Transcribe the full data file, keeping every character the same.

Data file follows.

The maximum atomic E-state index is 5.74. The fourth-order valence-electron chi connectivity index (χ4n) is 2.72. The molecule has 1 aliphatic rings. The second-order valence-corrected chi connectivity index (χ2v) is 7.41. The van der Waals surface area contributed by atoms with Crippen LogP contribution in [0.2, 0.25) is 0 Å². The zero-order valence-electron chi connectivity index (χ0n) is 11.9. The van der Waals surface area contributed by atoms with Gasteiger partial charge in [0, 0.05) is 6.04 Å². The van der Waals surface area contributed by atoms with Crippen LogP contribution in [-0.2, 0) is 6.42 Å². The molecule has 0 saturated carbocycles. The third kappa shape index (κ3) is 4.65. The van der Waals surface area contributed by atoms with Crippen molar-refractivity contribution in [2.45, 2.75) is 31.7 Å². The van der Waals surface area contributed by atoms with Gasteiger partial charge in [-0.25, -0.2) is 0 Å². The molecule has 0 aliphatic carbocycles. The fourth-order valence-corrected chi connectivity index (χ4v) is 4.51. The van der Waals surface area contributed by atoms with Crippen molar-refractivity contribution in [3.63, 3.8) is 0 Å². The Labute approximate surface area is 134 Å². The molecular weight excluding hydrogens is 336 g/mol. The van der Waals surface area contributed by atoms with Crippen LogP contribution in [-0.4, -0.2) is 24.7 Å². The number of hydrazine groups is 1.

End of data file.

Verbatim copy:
The maximum atomic E-state index is 5.74. The fourth-order valence-electron chi connectivity index (χ4n) is 2.72. The molecule has 1 aliphatic rings. The second-order valence-corrected chi connectivity index (χ2v) is 7.41. The van der Waals surface area contributed by atoms with Crippen LogP contribution in [0.2, 0.25) is 0 Å². The zero-order valence-electron chi connectivity index (χ0n) is 11.9. The van der Waals surface area contributed by atoms with Gasteiger partial charge in [0, 0.05) is 6.04 Å². The van der Waals surface area contributed by atoms with Crippen LogP contribution in [-0.2, 0) is 6.42 Å². The molecule has 0 saturated carbocycles. The third kappa shape index (κ3) is 4.65. The van der Waals surface area contributed by atoms with Crippen molar-refractivity contribution in [2.45, 2.75) is 31.7 Å². The van der Waals surface area contributed by atoms with Gasteiger partial charge in [-0.25, -0.2) is 0 Å². The molecule has 0 aliphatic carbocycles. The fourth-order valence-corrected chi connectivity index (χ4v) is 4.51. The van der Waals surface area contributed by atoms with Crippen molar-refractivity contribution in [3.63, 3.8) is 0 Å². The Labute approximate surface area is 134 Å². The molecular weight excluding hydrogens is 336 g/mol. The van der Waals surface area contributed by atoms with Crippen LogP contribution in [-0.4, -0.2) is 24.7 Å². The number of hydrazine groups is 1.